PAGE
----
Last week I received an email.
Dear Mrs. Mastre,
I am writing to you to ask you an incredible (and slightly strange) f(l)avour. *Drum snare* You see, I’m currently participating in a charity event called GISHWHES, run by Misha Collins. GISHWHES stands for the Greatest Scavenger Hunt The World Has Ever Seen (quite a mouthful) *Louder drum snare* During the week of GISHWHES we are given a list of items we must complete, and each item is worth a set amount of points. At the end of the hunt, the team with the most points wins! I’m telling you all this (and making you sigh with my simply tasteless -sorry- culinary puns), because Item 38 is as follows:
38. VIDEO or IMAGE. It’s time the Internet’s bourgeoning Culinary Master was recognized… or panned. Prepare West Collins’ “Pasta with Jam Sauce” and have a noted food critic review it. It must be a qualified, published critic. If they’re not a published critic, don’t submit. 102 POINTS
I’d really appreciate it if you considered helping me with this task, as it is for a good cause and means a lot to me and my GISHWHES team. Thank you! I promise I won’t make anymore culinary puns.
At first I thought it was spam, with the likes of Link Removal Request, and the ever so popular, “I’m writing guest posts and specialize in home repair and brain surgery. I’d love to write a guest post for (insert URL)”. So, I was hesitant to respond. But then I received another email with the same request (although different text). And I noticed a twitter connection who is also a sci-fi writer talking about “writing a scavenger hunt thing.” I asked if it was the same hunt, and when he said yes, I figured I’d start considering it.
Now, if you need to know why I had to weight the pros and cons, watch this. This is what they were making.
And here’s the recipe…
Yeah. I really had to think long and hard about it.
I wasn’t sold until I started exploring the GISHWHES website to see what this was all about. I read the testimonials. I watched the videos. I read the rules. It was about people just being ridiculous, outrageous, daring, and fun. I’ve needed to lighten up lately, and I’m sure it took some guts to ask a food critic, “Hey, will you eat this super gross dish I’m supposed to make?”
But after that, I was sold. I figured that I’ve eaten worse food from actual restaurants who were serving their death knell meals. And frankly, those are far worse than any kitchen concoction created by a 3-year old. I asked friends to keep their fingers crossed that I wouldn’t hurl in the middle of Old Town.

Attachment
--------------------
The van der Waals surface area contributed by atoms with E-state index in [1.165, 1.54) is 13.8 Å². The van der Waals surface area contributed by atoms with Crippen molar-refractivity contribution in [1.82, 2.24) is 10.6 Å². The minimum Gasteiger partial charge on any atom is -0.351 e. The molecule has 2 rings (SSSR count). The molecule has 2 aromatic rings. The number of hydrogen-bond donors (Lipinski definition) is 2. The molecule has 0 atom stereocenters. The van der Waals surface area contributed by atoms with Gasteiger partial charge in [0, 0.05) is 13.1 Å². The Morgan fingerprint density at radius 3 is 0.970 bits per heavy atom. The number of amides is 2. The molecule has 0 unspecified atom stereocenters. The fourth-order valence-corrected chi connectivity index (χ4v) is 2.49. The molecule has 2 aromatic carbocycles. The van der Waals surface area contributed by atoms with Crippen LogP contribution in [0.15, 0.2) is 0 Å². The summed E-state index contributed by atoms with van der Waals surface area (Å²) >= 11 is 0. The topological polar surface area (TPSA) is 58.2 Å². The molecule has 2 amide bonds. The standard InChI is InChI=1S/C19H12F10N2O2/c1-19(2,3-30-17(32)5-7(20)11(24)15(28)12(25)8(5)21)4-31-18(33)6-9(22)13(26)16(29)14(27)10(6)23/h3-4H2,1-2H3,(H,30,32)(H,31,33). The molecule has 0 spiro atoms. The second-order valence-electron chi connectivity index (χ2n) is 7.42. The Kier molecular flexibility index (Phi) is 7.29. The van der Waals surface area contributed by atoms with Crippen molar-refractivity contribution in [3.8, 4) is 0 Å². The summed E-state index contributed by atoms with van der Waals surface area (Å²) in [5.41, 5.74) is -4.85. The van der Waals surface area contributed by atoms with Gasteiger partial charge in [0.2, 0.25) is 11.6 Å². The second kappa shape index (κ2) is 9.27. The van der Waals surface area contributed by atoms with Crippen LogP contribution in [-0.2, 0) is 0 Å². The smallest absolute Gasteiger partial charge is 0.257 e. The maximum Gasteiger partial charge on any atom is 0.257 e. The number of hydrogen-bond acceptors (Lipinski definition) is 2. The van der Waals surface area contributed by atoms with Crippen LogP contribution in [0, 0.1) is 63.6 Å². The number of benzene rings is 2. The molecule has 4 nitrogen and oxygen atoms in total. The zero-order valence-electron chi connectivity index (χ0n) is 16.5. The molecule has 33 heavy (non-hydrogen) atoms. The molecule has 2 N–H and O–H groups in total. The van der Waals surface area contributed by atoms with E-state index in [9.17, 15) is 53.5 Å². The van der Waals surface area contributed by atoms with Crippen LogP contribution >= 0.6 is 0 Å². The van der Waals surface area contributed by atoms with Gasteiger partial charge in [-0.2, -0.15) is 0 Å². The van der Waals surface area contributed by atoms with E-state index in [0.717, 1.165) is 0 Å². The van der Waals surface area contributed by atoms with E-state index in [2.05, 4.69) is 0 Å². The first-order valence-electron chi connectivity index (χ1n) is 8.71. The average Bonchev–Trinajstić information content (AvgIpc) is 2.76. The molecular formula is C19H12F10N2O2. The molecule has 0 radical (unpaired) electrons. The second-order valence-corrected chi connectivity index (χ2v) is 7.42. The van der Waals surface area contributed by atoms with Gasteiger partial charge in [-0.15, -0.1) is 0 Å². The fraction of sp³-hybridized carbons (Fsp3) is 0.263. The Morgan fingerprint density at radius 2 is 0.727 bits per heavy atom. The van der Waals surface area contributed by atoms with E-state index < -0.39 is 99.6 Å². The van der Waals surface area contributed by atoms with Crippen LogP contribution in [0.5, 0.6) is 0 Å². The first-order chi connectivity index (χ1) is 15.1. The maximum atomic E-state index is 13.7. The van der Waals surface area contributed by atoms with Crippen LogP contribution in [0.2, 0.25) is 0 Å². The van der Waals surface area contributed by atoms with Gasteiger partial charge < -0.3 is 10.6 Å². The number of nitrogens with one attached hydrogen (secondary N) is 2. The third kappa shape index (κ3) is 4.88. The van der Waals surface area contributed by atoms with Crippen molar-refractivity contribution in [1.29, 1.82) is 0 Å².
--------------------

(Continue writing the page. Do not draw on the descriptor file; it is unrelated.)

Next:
I made arrangements with both teams to meet me in Oak Street Plaza and I’d taste and review each of their Pasta With Jam Sauce dishes. I arrived to find a table setting and reservation made by Team Vashtanerada, including a glass of water. I was relieved, and smiled to see that they went to these lengths to create a lovely al fresco dining atmosphere.
They also had to take a photo of me actually getting ready to review it.
This dish looked like a typical pasta and tomato sauce dish, although a bit thicker in sauce consistency. If I hadn’t known the ingredients, I would have thought it was an unsuspecting plate of pasta with a garnish of popcorn. I hesitantly gathered a fork-full of pasta wheels and took a bite.
The first thing that came to my mind was ketchup koolaid. It was cloying, but also not as bad as I had anticipated (not that I would recommend eating it). I could distinctly taste the tomato sauce and suspect the loads of fruit gave it the koolaid aftertaste. The sticky texture was a mental challenge to chew, but I was committed to finishing this bite. That’s all I had to do – one taste was sufficient! And boy, was I glad.
This dish was a visual surprise since it had been kept hidden under aluminum foil. It was fascinating to see the difference of interpretation between the two teams. This one was more of a deconstructed recipe.
I inhaled a deep, cleansing breath and took a tentative bite. My first impression was that it tasted like chocolate sauce-boiled pasta. This dish was also incredibly sweet, but since it was missing orange juice, the chocolate flavor was a lot more pronounced. I’m sure this is the stuff that preschoolers dream of eating. Adults? Not so much.
And that was it. That’s all I had to do. It didn’t seem like that much of a sacrifice once the task was done, and I wondered how many other food critics put their professional tastes to the side and offered a hand in crazy adventure. I’m actually looking forward to seeing who else was brave enough to at least try.
As a food critic, sometimes you eat amazing, extravagant wine pairing meals. Sometimes you eat horrific, burnt, flavorless monstrosities. And then, sometimes you eat kitchen experiments from readers just for the hell of it.